Derived From:
Mix-in Classes:
Declared In:interface/Screen.h
Allocation:Constructor or on the stack
Class Overview

Constructor and Destructor


BScreen(BWindowwindow); BScreen(screen_id id = B_MAIN_SCREEN_ID);

Initializes the BScreen object so that it represents the screen where window is displayed or the screen identified by id. If window is NULL or hidden, or if the id is invalid, the BScreen will represent the main screen.


Since multiple monitors aren't currently supported, there's no API for screen identifiers other than for the main screen.

To be sure the new object was correctly constructed, call IsValid().



Unlocks the screen and invalidates the BScreen object.

Member Functions

ColorMap(), IndexForColor(), ColorForIndex()

const color_map* ColorMap();
inline uint8 IndexForColor(rgb_color color); uint8 IndexForColor(uint8 red,
                    uint8 green,
                    uint8 blue,
                    uint8 alpha = 255);
rgb_color ColorForIndex(const uint8 index);uint8 InvertIndex(uint8 index);

These functions return information from the color_map structure for this screen. The color_map structure defines the set of 256 colors that can be displayed in an B_CMAP8 color space. A single color_map is shared by all applications that display on the same screen. See the color_map structure for more information about the structure.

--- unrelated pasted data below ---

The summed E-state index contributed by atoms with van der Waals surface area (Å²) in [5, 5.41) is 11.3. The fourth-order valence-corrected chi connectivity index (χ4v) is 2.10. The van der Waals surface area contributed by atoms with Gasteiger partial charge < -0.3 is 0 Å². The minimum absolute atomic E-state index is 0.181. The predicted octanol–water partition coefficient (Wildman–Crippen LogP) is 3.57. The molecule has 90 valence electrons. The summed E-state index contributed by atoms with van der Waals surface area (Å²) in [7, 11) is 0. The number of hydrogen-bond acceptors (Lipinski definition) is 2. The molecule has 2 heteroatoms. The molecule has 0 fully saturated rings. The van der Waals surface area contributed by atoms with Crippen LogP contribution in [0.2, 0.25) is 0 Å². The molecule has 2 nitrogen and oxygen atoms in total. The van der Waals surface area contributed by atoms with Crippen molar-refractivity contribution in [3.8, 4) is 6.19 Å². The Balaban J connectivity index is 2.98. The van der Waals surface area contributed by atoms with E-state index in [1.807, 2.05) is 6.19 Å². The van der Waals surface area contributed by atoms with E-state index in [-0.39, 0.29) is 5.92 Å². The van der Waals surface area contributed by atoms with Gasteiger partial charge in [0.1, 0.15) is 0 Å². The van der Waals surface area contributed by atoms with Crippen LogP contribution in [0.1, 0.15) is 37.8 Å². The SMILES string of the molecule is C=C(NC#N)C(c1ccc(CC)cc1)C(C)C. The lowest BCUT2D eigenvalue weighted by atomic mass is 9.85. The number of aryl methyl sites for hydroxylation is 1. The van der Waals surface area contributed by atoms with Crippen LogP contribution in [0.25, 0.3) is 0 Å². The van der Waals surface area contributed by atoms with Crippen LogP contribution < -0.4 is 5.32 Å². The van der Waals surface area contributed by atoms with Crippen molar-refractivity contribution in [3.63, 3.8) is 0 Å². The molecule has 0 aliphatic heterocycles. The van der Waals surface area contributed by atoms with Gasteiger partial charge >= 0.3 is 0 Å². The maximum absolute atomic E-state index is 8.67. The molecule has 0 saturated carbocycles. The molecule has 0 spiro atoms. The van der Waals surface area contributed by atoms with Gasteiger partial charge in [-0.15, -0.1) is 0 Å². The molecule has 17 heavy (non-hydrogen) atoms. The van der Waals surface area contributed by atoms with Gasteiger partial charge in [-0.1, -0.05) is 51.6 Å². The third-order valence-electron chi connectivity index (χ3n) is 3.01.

ColorMap() returns a pointer to the color_map itself. The structure belongs to the BScreen object; you can't modify or free it. (Note that the the system_colors() function retrieves the color_map structure for the main screen without reference to a BScreen object.)

IndexForColor() returns the "index" of the 8-bit color that, in this screen's color map, most closely matches the given 32-bit color. You can pass the index to functions such BBitmap::SetBits() to set an 8-bit color. Note that IndexForColor() knows how to convert B_TRANSPARENT_32_BIT into B_TRANSPARENT_8_BIT.

ColorForIndex() returns the 32-bit color representation of a given 8-bit color index. This function doesn't convert B_TRANSPARENT_8_BIT into B_TRANSPARENT_32_BIT.